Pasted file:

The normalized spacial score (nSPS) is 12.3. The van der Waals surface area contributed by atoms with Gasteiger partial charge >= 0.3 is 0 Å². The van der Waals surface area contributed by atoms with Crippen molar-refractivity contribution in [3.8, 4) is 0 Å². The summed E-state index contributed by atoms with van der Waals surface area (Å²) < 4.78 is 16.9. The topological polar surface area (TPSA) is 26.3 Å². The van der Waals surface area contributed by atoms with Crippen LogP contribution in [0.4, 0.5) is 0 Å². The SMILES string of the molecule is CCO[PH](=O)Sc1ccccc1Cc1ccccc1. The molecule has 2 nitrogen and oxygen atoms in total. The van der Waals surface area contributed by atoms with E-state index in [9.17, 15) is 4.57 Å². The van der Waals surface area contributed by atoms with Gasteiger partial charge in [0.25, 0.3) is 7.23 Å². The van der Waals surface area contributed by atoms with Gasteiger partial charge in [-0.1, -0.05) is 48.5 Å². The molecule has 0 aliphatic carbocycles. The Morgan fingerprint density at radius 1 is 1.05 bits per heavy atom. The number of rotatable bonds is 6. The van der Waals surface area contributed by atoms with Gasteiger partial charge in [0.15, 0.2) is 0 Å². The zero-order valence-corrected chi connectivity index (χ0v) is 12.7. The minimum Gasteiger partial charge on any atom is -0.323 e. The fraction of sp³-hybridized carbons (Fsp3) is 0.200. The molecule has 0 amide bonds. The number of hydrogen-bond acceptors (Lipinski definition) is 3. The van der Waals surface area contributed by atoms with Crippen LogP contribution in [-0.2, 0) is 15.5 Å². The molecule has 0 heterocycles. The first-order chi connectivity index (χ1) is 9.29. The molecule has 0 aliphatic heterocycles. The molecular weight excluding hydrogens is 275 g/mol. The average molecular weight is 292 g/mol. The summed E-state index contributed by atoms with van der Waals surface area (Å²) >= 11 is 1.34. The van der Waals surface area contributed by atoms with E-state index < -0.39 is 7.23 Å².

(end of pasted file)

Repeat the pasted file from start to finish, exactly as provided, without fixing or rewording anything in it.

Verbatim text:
The normalized spacial score (nSPS) is 12.3. The van der Waals surface area contributed by atoms with Gasteiger partial charge >= 0.3 is 0 Å². The van der Waals surface area contributed by atoms with Crippen molar-refractivity contribution in [3.8, 4) is 0 Å². The summed E-state index contributed by atoms with van der Waals surface area (Å²) < 4.78 is 16.9. The topological polar surface area (TPSA) is 26.3 Å². The van der Waals surface area contributed by atoms with Crippen LogP contribution in [0.4, 0.5) is 0 Å². The SMILES string of the molecule is CCO[PH](=O)Sc1ccccc1Cc1ccccc1. The molecule has 2 nitrogen and oxygen atoms in total. The van der Waals surface area contributed by atoms with E-state index in [9.17, 15) is 4.57 Å². The van der Waals surface area contributed by atoms with Gasteiger partial charge in [0.25, 0.3) is 7.23 Å². The van der Waals surface area contributed by atoms with Gasteiger partial charge in [-0.1, -0.05) is 48.5 Å². The molecule has 0 aliphatic carbocycles. The Morgan fingerprint density at radius 1 is 1.05 bits per heavy atom. The number of rotatable bonds is 6. The van der Waals surface area contributed by atoms with Gasteiger partial charge in [0.15, 0.2) is 0 Å². The zero-order valence-corrected chi connectivity index (χ0v) is 12.7. The minimum Gasteiger partial charge on any atom is -0.323 e. The fraction of sp³-hybridized carbons (Fsp3) is 0.200. The molecule has 0 amide bonds. The number of hydrogen-bond acceptors (Lipinski definition) is 3. The van der Waals surface area contributed by atoms with Crippen LogP contribution in [-0.2, 0) is 15.5 Å². The molecule has 0 heterocycles. The first-order chi connectivity index (χ1) is 9.29. The molecule has 0 aliphatic heterocycles. The molecular weight excluding hydrogens is 275 g/mol. The average molecular weight is 292 g/mol. The summed E-state index contributed by atoms with van der Waals surface area (Å²) >= 11 is 1.34. The van der Waals surface area contributed by atoms with E-state index < -0.39 is 7.23 Å².